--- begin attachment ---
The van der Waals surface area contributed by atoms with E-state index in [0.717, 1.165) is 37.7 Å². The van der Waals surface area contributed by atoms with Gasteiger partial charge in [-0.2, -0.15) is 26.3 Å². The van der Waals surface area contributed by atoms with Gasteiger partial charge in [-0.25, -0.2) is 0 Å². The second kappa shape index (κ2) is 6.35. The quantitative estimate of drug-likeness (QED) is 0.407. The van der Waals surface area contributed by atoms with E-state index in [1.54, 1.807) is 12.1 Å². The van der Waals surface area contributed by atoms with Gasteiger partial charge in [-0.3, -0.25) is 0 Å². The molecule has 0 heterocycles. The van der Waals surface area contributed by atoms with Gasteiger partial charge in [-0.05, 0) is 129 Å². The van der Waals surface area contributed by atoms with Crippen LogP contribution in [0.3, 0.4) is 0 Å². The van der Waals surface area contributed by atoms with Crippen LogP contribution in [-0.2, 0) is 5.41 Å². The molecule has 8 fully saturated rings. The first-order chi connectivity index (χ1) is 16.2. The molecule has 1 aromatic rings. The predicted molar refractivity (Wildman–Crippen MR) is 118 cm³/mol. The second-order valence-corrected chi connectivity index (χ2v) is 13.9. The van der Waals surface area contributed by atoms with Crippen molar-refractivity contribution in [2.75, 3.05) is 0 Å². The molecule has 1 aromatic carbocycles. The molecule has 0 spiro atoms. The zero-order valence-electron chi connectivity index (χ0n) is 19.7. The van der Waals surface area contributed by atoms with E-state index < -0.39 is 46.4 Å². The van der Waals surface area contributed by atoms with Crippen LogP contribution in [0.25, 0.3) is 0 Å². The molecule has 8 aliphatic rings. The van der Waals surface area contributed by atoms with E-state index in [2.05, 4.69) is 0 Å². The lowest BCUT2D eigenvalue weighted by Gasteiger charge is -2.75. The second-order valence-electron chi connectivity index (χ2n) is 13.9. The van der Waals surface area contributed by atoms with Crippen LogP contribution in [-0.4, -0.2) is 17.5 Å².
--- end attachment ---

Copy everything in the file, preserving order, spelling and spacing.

The van der Waals surface area contributed by atoms with E-state index in [0.717, 1.165) is 37.7 Å². The van der Waals surface area contributed by atoms with Gasteiger partial charge in [-0.2, -0.15) is 26.3 Å². The van der Waals surface area contributed by atoms with Gasteiger partial charge in [-0.25, -0.2) is 0 Å². The second kappa shape index (κ2) is 6.35. The quantitative estimate of drug-likeness (QED) is 0.407. The van der Waals surface area contributed by atoms with E-state index in [1.54, 1.807) is 12.1 Å². The van der Waals surface area contributed by atoms with Gasteiger partial charge in [-0.3, -0.25) is 0 Å². The molecule has 0 heterocycles. The van der Waals surface area contributed by atoms with Gasteiger partial charge in [-0.05, 0) is 129 Å². The van der Waals surface area contributed by atoms with Crippen LogP contribution in [0.3, 0.4) is 0 Å². The van der Waals surface area contributed by atoms with Crippen LogP contribution in [-0.2, 0) is 5.41 Å². The molecule has 8 fully saturated rings. The first-order chi connectivity index (χ1) is 16.2. The molecule has 1 aromatic rings. The predicted molar refractivity (Wildman–Crippen MR) is 118 cm³/mol. The second-order valence-corrected chi connectivity index (χ2v) is 13.9. The van der Waals surface area contributed by atoms with Crippen molar-refractivity contribution in [2.75, 3.05) is 0 Å². The molecule has 1 aromatic carbocycles. The molecule has 0 spiro atoms. The zero-order valence-electron chi connectivity index (χ0n) is 19.7. The van der Waals surface area contributed by atoms with E-state index < -0.39 is 46.4 Å². The van der Waals surface area contributed by atoms with Crippen LogP contribution in [0.25, 0.3) is 0 Å². The molecule has 8 aliphatic rings. The van der Waals surface area contributed by atoms with E-state index in [2.05, 4.69) is 0 Å². The lowest BCUT2D eigenvalue weighted by Gasteiger charge is -2.75. The second-order valence-electron chi connectivity index (χ2n) is 13.9. The van der Waals surface area contributed by atoms with Crippen LogP contribution in [-0.4, -0.2) is 17.5 Å².